We have Art Stage, we have Art Week, we have dozens of public artworks located all over Singapore, including Anthony Gormley and the Anish Kapoor sculptures, but how do we educate our public? That is partially the responsibility of the curator.
You previously mentioned that the local art scene is being cultivated for the next generation, and that an additional duty of a curator is to educate. What is your opinion on the educational system in terms of the arts in Singapore?
We have universities and schools which provide art education, such as SOTA (School of the Arts Singapore), NAFA (Nanyang Academy of Fine Arts), and NUS (National University of Singapore) but the next step is developing these learning environments. They need to expand educationally. LaSalle College of the Arts has taken the right step in partnering with Goldsmiths. Many Singaporeans have the wish to learn but have limited access to do so.
Do you believe that Singapore’s ‘foreigner to local’ working ratio affects the number of foreigners in Singapore or the efficiency of exchange that you are referring to?
The ratio and the work permits are not an issue. They are not aspects which affect the arts. What is affecting the arts is the limited availability of classes and courses which teach you how to understand and appreciate art, regardless of where you are from. You may come here as a lecturer, as a teacher, or as anything else to help people appreciate art. If you look at a painting and you like it, it does not mean that you know it.
Everyone likes to hear a story and that is what the curator helps to provide. Appreciation of the arts will help people to value it for the right reasons and not just for money.
What is your undertaking of people who buy art for commercial value?
I would say that first of all when you buy an artwork you don’t know whether the price will increase or not. I buy work that I enjoy and feel relevance to. It has happened before that the work has increased in value but that is merely a bonus. Take the time to understand what the artist is trying to say.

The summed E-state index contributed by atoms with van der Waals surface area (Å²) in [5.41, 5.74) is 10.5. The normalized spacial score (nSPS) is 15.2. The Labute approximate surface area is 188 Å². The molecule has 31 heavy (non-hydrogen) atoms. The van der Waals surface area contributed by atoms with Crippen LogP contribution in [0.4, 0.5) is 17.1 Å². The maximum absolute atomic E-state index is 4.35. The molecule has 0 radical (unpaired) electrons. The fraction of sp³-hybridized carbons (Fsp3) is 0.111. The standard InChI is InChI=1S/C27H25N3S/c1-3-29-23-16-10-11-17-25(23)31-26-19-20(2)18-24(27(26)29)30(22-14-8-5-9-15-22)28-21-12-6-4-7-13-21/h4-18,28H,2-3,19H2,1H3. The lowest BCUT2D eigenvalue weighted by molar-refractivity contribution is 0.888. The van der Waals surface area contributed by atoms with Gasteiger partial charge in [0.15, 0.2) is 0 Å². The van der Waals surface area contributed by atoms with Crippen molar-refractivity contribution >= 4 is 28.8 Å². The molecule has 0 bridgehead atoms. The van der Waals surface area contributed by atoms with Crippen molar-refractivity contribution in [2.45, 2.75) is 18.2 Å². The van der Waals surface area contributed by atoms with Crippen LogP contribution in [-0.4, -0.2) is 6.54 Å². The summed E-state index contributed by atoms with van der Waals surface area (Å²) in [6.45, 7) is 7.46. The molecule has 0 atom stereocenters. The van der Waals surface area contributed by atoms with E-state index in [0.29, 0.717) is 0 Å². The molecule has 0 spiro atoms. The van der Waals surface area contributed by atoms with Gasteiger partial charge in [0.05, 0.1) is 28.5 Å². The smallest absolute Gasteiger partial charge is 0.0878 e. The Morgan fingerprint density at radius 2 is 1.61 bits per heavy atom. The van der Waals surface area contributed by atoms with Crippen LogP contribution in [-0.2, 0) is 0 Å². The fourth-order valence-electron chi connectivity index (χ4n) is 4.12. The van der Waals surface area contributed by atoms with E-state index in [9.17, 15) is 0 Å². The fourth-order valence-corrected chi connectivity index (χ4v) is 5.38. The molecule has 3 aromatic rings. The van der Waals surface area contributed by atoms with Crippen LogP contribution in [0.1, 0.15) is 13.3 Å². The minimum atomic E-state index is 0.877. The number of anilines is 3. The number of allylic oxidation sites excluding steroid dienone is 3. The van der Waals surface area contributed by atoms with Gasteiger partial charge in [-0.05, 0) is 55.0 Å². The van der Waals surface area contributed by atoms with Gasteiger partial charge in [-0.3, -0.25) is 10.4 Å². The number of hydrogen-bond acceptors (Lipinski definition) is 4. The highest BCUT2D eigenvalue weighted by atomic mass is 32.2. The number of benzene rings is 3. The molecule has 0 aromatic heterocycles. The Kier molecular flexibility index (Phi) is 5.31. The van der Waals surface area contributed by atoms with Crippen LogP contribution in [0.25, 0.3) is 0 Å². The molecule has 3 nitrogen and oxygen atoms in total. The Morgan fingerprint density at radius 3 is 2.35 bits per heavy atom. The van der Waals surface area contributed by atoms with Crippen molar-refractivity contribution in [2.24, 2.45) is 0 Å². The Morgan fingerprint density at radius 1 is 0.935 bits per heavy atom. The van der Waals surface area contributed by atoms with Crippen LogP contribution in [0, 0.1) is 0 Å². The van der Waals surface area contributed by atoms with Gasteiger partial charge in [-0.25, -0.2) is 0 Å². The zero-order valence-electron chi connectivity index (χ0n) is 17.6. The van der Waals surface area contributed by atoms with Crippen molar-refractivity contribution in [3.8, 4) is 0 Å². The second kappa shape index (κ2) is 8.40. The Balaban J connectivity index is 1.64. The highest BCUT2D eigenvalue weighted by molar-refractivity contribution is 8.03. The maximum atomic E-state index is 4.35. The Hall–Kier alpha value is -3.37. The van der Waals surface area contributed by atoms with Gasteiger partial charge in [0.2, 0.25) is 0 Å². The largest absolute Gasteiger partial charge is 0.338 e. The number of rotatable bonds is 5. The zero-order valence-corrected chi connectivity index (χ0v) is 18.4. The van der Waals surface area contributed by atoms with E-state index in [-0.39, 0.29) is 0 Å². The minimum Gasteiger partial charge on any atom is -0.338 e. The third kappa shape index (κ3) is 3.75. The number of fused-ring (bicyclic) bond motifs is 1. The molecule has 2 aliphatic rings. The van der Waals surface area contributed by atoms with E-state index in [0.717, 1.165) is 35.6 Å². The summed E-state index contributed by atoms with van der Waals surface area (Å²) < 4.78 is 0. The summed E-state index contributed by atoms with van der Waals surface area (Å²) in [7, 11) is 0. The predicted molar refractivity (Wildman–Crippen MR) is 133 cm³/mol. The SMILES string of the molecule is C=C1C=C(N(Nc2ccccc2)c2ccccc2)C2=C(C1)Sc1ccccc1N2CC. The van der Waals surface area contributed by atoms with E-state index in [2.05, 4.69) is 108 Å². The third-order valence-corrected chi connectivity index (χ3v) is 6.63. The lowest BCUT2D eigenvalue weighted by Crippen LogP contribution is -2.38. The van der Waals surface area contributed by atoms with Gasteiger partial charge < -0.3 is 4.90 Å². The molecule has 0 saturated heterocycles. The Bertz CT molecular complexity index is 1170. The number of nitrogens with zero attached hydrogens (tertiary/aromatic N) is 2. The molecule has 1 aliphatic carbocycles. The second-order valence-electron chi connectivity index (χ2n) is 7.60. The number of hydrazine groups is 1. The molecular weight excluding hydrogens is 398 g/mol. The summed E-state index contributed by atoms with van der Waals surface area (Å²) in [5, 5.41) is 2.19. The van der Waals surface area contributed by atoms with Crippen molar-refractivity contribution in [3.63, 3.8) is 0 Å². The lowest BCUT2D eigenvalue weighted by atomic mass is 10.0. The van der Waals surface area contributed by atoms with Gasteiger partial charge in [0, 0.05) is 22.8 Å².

In regards to art galleries, would you say there is a healthy amount with a suitable range of works on display?
Running an art gallery is not easy. To start a gallery, you must have a close relationship with the artist. Even if you make 40 – 50% commission on each sale it’s not enough. The costs of running a gallery are very high, especially in Singapore. Maintenance costs are extremely high so how many shows can you afford to host a year? Maybe 6 but you have to guarantee a minimum sale at least.
Galleries are responsible for their artists. They are not just selling works; they are encouraging the artist to progress. They support artists physically and financially and encourage them to continue creating strong works. Everyone can have a one-time show selling 20 works. The gallery has a much deeper responsibility, much like a parent. When artists start to make a lot of money they carry a weight and question the need to carry on producing. If they find themselves in that position then they are not real artists, they simply lack the passion. You can’t tell artists what to create or when, they are not a machine, their practice is instinctive.